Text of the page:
If you have never used this tool, you should. Whether you are testing your own network or doing penetration testing, constantly identifying weak passwords is a must. There are so many breaches, and so many are successful because someone had a weak password. Weak passwords hide, and so many technologies and services have crept into our environments, itâs tough to keep up. Nice patches can be added that will generate passwords and support for all kinds of auth methods, TLS support for more protocols, SASL, and more!
We also thought it would be fun to go through our archives and share some of the cool things we have done with Hydra in the past.
Waaay Back in Episode 20
Using Hydra was one of our first technical segments.
For the record, the text is special “hidden” text. You need to highlight it to see itâ¦. Yeah, that was intentional.
Then, Paul and I were working on a penetration test and we wanted to share how to use Hydra in such a way that you would not lock out accounts.
This pen test was awesome. We were dealing with an environment that was using LDAP for Linux authentication and we wanted to take a list of passwords that we had cracked from a Windows 2K3 server and try them each individually against a number of user accounts. The goal was to try one password with multiple accounts, and restrict specific passwords to default accounts like root.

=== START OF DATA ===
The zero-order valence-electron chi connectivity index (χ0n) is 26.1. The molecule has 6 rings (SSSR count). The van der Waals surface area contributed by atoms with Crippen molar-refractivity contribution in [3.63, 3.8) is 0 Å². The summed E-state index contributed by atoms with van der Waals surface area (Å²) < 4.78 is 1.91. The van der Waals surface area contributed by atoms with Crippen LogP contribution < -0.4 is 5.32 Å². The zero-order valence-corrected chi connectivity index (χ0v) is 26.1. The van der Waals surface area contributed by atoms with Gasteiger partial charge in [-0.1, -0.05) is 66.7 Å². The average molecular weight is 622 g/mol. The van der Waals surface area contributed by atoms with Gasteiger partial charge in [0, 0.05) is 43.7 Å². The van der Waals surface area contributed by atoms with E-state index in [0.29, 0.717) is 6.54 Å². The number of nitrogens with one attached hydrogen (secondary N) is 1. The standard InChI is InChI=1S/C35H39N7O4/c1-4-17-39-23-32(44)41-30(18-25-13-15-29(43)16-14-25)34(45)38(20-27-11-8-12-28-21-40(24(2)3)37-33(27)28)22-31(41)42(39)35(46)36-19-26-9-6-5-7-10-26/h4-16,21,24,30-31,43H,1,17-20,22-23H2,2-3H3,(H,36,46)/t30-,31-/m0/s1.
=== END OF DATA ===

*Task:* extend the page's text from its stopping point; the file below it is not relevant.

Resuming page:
Worked like a champ.
Just a couple of quick tips on using Hydra:
1. Don’t use the GUI. It has issues from time to time.
2. Slow down. This is not password cracking. You need to take your time. Throttle back the number of threads and make sweet, slow password love to a service.
3. Practice on test systems first. Create a series of accounts that should be guessable with Hydra. Then run it. If it is working “yeah!” If not, find out why.
I was also thinking that this is a great opportunity to say to the guys at THC “Thanks.” I don’t think we do that enough in this industry. Take a few moments and write an email thanking an author or authors of a free/Open Source tool that makes your life easier.
So, here is to the fine developers of Hydra:
PaulDotCom and John Strand
Originally discussed during episode 238
John Strand will be teaching SANS 660 Advanced Network Penetration Testing and Metasploit for Penetration testers This April in Reston, VA April 15 – 23.